Sixth form funding ‘tight’, admits Nick Gibb

Sixth form funding 'tight', admits Nick Gibb

In a departure from the government’s usual firm dismissals on a lack of funding, Nick Gibb has admitted that sixth forms face “tight” resources.

The schools minister was questioned in parliament this week over the funding given to schools for 16 to 19-year-olds compared with that for younger pupils and those in higher education.

According to the Sixth Form Colleges Association (SFCA), which is calling for a review of funding, school sixth forms and colleges receive on average 20 per cent less for each pupil than schools and 47 per cent less than universities.

Gibb (pictured), who is usually stoically optimistic on school funding, told the Commons on Tuesday that he “absolutely recognised” that resources were tight for 16 to 19 education and training.

Pupils aged 16 and 17 are funded at £4,000 a year, while 18-year-olds get £3,300

However, he defended a decision not to ring-fence post-16 funding.

“In recent years, we have had to make some post-16 savings while working hard to sustain funding levels for schools, bearing in mind the fact that success in school pre-16 is the best predictor of outcomes in post-16 education.”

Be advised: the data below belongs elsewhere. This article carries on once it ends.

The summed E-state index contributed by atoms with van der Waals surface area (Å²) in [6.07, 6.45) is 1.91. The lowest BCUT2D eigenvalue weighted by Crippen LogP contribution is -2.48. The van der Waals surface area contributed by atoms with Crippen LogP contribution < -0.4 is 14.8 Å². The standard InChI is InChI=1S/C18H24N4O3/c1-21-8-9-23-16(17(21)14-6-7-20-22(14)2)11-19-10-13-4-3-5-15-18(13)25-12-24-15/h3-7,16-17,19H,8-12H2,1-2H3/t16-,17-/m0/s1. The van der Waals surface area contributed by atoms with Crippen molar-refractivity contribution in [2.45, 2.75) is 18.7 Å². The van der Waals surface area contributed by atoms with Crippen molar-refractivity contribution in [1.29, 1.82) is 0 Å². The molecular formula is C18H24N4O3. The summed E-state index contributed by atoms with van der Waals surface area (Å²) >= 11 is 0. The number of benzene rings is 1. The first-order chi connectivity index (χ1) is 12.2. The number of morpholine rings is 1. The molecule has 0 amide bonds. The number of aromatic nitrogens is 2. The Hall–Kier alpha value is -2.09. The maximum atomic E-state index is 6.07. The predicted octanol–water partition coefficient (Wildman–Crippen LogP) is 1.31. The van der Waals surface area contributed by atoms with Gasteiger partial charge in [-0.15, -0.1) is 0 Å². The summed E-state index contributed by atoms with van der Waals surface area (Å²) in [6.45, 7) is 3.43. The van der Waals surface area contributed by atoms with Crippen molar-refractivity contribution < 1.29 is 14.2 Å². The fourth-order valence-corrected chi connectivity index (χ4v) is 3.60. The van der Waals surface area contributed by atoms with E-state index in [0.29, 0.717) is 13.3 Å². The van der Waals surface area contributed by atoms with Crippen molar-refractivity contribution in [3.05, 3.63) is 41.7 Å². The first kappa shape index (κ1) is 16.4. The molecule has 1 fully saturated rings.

“I recognise that there is more to do to continue improving our post-16 education system,” he added.

Post-16 funding has not been protected from cuts as has schools funding. Pupils aged 16 and 17 are funded at £4,000 a year, while 18-year-olds get £3,300.

Although extra money is made available for disadvantaged pupils and those who take additional A-levels, SFCA figures show that the average funding per pupil in sixth forms is £4,583, 20 per cent less than the average rate for 11 to 16-year-olds.

Nic Dakin, Labour MP and a former sixth-form college principal, questioned whether it was logical that a 16 to 18-year-old was cheaper to educate than a 15-year-old or university student.

The SFCA says cuts in 2011 to entitlement funding – which paid for tutorials, enrichment activities and additional courses – resulted in school sixth forms and colleges losing about 10 per cent of their funding.

The subsequent introduction of per-pupil funding in 2013 resulted in a further cut of 6 per cent, while a cut in the base funding rate for 18-year-olds from £4,000 to £3,300 the following year hit institutions to the tune of 1.2 per cent.

The government has pledged to protect the base rate of funding for 16 to 19-year-olds until 2020, and sixth forms continue to receive additional funding for students taking part in more expensive programmes.

Read James Kewin’s opinion on sixth-forms here

There is also a “large programme uplift” for providers that have pupils studying four or more A-levels, and about £540 million is allocated each year to “enable schools and colleges to give extra support to disadvantaged students”, Gibb said on Tuesday.

James Kewin, the deputy chief executive of the SFCA, said he would write to ministers urging them to press ahead with a review of post-16 funding.

“The fundamental point is that there is no link between the amount of funding available for 16 to 19 and the cost of delivering a high-quality education.

“At the moment they conjure up a funding rate and say to schools and colleges, ‘do what you can with that’. A review is urgently required.”